Even if you’re sure that you won’t need to touch your CD principal until the end of the term, always compare the early withdrawal penalties. You can’t foresee the future, and you might end up needing to cash in a CD early.

Most banks and credit unions charge a specific number of months’ interest as a penalty, but some charge a fixed percentage. If you only just opened the CD recently and haven’t had time to earn much interest, this could mean that you don’t even get back the amount you deposited, so always compare early withdrawal penalties.

There are some CDs that come without early withdrawal penalties, but as you would expect, you’ll get a lower interest rate.

Default Action on Maturation

Another important question to ask when selecting a CD is what happens when your CD matures. Usually, you'll hear from the bank or credit unions a few months before maturation, asking what you'd like to do with the maturing funds. Typically, your options will be:

  1. Roll your CD over into a new CD with the same bank or credit union. The institution will generally suggest a similar CD, like another 12-month CD, but you can request that they transfer it into a new CD with a much longer or shorter term.
  2. Transfer your savings to a new account at the same bank or credit union, like a standard savings, checking, or money market account.
  3. Withdraw your savings entirely. You can ask for the funds to be transferred electronically to a different bank account or mailed to you as a paper check, and then choose to spend it or invest it elsewhere.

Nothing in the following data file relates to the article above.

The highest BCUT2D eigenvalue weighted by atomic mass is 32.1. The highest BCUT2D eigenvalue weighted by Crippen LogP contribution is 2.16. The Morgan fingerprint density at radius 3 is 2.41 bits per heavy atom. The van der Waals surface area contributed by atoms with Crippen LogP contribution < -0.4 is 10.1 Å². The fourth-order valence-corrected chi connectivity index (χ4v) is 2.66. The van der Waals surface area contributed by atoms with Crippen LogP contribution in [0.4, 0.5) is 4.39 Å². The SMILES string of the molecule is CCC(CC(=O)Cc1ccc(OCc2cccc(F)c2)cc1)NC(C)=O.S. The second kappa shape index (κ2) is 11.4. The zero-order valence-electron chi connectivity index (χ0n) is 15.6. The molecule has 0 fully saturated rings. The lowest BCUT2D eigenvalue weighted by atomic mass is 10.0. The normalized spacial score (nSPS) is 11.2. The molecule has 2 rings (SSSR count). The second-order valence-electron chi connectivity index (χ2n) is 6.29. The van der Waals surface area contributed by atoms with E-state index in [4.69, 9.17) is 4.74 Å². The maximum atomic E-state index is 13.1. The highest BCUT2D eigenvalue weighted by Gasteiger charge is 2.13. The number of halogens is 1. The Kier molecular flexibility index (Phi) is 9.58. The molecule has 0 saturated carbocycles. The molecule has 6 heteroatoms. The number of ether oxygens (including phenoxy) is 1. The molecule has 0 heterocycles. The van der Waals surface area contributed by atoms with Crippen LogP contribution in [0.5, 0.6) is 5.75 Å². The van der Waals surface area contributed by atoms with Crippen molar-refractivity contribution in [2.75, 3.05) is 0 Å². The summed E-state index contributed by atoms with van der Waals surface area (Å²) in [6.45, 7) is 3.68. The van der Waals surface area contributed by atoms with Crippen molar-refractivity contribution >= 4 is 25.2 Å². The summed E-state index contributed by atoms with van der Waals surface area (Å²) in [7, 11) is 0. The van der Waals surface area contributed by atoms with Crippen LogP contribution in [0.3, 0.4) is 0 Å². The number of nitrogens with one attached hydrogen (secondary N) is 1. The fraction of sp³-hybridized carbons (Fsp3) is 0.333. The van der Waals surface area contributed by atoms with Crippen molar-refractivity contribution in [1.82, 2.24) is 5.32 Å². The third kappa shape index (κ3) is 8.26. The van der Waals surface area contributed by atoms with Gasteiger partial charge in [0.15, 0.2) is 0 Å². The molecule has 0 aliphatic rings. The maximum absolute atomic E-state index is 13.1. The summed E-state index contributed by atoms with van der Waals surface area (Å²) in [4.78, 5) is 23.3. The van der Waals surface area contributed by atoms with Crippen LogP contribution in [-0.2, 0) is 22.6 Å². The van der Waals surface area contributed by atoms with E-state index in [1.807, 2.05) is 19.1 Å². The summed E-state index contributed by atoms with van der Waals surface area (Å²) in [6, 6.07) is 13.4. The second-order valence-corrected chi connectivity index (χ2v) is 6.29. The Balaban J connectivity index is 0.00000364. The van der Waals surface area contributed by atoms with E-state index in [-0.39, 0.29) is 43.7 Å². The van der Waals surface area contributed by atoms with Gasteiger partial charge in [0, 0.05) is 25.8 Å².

If you miss the maturity date and you don’t send any instructions for what to do with your funds, the bank or credit union will have a default course of action. Usually, the default action is to roll it over to a new CD, which means that the money will be locked in for another term unless you pay early withdrawal penalties.

Specialty CDs

As well as standard CDs, you can also choose between specialty CDs that have unique terms and conditions. Here are some popular specialty CDs to consider:

  • IRA CDs, which offer a CD as part of an IRA vehicle. This helps you to save on tax and maximize your IRA allocations. Some banks and credit unions have special IRA CDs, while others allow you to set up any CD as an IRA.
  • Jumbo CDs are regular CDs that offer a higher rate in exchange for a much larger minimum deposit amount. There’s no fixed minimum for a Jumbo CD, but most banks set it at $50,000.
  • Bump-up CDs also called raise your rate CDs, allow you to raise your interest rate to a higher rate once, or on rare occasions twice during the term. They are a good option if you think that interest rates might go up, but still want the security offered with a fixed interest rate.
  • Add-on CDs give you the option of adding to your deposit after you’ve opened the CD. Some banks and credit unions let you make extra deposits as often as you want, while others have a certain number of extra deposits per quarter or per month, and some allow a certain number of extra deposits throughout the term.

Compare CDs to Find the Best Home for Your Money

It can be tough to know just how to choose a CD for your needs, but when you take the time to really think about what you want out of your CD and go online to compare rates, terms, and conditions between different CDs, you can find the right CD for your savings.

Sarah Pritzker
Sarah Pritzker is a content writer with years of experience and a keen interest in the vast world of online consumer products. She enjoys helping readers make sense of the options on the market in a variety of fields.